Vol.XIV No.IX Pg.4
November 1977

Reasoning From The Norm

Robert F. Turner

We are a people vitally concerned with what is "average." We are faced almost constantly with a barrage of statistical information. We are told whether we are acceptable by where we are in regard to the extremes. It is desirable to be neither too far right nor too far left.

But let me ask a question: Did you ever see the "average" person? What did he look like? Did he have half way between black and blond hair; not too tall, but not too short and not a lightweight nor too heavy; about medium complexion; not too out spoken, but certainly not timid; not wealthy, but not poor either; and a highly educated person, but not too highly?

It bothers me that many brethren are overly impressed with what is the average in religious matters today. They have developed the rather handy philosophy of reasoning from the norm. I say it is handy because it gives a person interested in excusing his own lack of participation a tool with which to do so. When the time comes to account either to himself or to others for his action (or, likely, the LACK of it!), he reasons that he is just "average," after all.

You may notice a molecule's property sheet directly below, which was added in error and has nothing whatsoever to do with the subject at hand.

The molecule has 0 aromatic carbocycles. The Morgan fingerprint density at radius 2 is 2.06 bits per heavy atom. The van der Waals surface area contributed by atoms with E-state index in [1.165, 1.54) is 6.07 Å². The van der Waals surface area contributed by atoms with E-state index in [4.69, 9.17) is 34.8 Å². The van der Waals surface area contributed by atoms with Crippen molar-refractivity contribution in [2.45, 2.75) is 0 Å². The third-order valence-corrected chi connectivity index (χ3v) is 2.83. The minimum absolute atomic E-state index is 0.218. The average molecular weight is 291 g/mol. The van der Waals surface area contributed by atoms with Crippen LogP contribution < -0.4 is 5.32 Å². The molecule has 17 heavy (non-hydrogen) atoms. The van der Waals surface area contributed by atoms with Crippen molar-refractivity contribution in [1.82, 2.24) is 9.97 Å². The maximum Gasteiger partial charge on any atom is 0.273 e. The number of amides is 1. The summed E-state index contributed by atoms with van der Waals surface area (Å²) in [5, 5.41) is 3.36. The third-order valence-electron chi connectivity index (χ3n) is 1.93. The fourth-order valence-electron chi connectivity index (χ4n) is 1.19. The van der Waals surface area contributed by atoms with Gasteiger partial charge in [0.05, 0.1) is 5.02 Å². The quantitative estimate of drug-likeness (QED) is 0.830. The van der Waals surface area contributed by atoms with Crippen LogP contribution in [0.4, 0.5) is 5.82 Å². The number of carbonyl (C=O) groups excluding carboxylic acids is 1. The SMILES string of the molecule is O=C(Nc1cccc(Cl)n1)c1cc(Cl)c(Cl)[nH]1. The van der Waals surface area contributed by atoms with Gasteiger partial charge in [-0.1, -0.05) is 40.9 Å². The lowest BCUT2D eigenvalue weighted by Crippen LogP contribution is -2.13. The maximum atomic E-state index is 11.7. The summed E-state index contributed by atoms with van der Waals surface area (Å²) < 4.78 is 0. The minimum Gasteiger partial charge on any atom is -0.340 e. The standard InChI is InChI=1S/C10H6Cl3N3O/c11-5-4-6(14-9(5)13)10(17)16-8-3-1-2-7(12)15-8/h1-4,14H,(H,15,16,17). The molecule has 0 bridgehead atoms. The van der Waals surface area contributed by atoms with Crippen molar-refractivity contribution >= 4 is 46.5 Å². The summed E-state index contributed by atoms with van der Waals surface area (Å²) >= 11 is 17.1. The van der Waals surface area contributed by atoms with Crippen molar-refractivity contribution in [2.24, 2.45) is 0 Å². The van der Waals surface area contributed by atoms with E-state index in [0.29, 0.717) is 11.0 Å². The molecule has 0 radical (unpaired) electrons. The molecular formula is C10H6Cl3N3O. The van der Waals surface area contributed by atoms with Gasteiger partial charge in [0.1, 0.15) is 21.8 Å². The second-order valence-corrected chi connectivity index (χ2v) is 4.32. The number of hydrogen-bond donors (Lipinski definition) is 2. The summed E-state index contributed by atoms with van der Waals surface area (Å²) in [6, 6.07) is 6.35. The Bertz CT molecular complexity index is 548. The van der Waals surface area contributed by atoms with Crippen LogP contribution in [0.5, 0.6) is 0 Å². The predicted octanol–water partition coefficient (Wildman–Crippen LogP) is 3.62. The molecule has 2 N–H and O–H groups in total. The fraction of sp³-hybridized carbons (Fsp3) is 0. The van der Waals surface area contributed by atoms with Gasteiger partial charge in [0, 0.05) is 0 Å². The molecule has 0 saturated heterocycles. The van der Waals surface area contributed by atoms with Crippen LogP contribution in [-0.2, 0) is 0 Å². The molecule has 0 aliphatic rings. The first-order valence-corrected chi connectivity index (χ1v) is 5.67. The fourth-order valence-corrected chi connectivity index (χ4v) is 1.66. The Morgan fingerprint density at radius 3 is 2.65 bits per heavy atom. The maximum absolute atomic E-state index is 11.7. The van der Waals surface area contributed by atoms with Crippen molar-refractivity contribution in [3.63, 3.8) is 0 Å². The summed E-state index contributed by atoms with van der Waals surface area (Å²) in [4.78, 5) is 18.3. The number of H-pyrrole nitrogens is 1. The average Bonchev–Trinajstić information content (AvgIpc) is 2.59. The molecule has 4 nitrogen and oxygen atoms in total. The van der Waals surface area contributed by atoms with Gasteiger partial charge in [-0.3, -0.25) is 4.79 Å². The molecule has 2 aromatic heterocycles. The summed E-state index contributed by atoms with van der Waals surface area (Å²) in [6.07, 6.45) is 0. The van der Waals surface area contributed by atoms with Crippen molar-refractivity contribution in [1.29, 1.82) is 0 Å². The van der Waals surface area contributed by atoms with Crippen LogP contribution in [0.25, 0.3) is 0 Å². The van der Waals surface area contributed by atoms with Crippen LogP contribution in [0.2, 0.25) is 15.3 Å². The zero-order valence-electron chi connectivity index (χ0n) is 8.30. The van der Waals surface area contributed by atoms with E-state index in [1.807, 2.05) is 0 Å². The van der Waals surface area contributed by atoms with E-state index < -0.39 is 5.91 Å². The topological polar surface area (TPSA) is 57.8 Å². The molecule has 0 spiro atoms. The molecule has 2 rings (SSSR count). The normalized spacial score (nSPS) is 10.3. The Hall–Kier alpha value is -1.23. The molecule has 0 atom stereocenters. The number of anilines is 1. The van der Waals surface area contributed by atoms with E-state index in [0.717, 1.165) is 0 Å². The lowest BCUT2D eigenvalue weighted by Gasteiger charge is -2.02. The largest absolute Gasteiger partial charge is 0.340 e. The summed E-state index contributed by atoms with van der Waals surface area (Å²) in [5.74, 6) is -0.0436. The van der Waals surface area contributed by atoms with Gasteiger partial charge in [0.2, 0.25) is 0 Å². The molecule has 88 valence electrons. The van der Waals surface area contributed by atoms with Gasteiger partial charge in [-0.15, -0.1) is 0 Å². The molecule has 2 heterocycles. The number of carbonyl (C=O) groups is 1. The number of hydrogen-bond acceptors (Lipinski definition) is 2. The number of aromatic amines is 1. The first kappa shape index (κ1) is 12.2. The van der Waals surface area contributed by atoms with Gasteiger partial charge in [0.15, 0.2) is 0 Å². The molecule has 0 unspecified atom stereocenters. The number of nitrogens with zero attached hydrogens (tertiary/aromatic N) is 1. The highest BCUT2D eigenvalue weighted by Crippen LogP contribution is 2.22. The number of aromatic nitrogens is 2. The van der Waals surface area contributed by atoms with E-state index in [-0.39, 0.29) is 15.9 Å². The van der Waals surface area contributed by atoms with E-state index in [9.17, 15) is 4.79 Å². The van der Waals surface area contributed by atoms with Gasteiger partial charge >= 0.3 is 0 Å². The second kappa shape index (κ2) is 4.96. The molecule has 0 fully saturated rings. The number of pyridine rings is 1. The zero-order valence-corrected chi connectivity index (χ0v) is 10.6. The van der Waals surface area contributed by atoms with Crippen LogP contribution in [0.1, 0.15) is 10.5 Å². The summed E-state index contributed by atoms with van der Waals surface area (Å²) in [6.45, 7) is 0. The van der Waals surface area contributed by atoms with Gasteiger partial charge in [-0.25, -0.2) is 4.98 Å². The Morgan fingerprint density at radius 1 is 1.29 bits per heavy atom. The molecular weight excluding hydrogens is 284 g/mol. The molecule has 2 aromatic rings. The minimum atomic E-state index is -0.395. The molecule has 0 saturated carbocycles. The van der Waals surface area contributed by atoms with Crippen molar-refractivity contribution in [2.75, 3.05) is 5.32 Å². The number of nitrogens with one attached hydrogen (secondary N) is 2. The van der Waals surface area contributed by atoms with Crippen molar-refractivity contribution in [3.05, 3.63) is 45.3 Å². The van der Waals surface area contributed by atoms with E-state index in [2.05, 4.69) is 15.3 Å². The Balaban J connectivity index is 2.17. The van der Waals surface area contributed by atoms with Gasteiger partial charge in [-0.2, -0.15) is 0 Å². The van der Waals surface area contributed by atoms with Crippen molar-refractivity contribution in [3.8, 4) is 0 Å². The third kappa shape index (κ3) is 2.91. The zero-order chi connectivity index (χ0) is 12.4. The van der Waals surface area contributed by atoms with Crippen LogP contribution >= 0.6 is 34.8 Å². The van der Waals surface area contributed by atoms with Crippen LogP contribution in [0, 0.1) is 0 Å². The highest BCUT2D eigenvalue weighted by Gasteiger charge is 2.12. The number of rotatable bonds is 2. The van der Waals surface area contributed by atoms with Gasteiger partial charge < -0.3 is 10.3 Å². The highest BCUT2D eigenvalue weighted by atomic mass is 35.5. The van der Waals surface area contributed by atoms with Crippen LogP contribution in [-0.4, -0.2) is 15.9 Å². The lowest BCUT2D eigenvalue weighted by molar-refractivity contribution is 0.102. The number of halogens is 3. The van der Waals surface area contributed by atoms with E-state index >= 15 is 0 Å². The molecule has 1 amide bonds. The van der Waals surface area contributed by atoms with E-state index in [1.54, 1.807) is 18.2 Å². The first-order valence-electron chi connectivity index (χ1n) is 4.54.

Reasoning from the norm is as old as time itself. It is a method of excusing ones conduct based on what others are doing or not doing. A brother looks around him and sees two extremes: the people who are zealously engaged in their various assignments and those who are doing next to nothing. He then takes the average between the two and that becomes his standard for measuring faithfulness. Mr. Average member becomes very proficient at the use of his newly developed method. For instance, when it comes to how much time he spends in service to God, he merely averages the amount of time spent by the entire church and finds that he is doing about as much as anybody else in that area. He does the same with the teaching he needs to do, with the amount of money he should give, and since he falls into the category of the "average" he pronounces himself faithful.

Every man is responsible, not for what is the norm, but for what HE can do. No two people will have the same abilities; no two people will have the same amount of opportunities. So no two people, no matter how you average it out, will have precisely the same responsibilities. In Matt. 25, the Lord shows that every man has a specific trust, his own special responsibility. If he is a man capable of handling five measures of silver, he will be held responsible for five. If he can handle only two, his obligation will be in accordance with his ability. But, notice that a judgment is pronounced on him who had ability which he did not use!

In 2 Cor. 10:12, Paul warns us against averaging. He states plainly that if we use ourselves as the standard, no one is wrong and everyone is right! How sad to see people of fine ability do nothing for the cause of our Lord because they haven't the foresight to see that more is required of them than is required of the average member. The Bible teaches us what is RIGHT, not what is AVERAGE! — Dee Bowman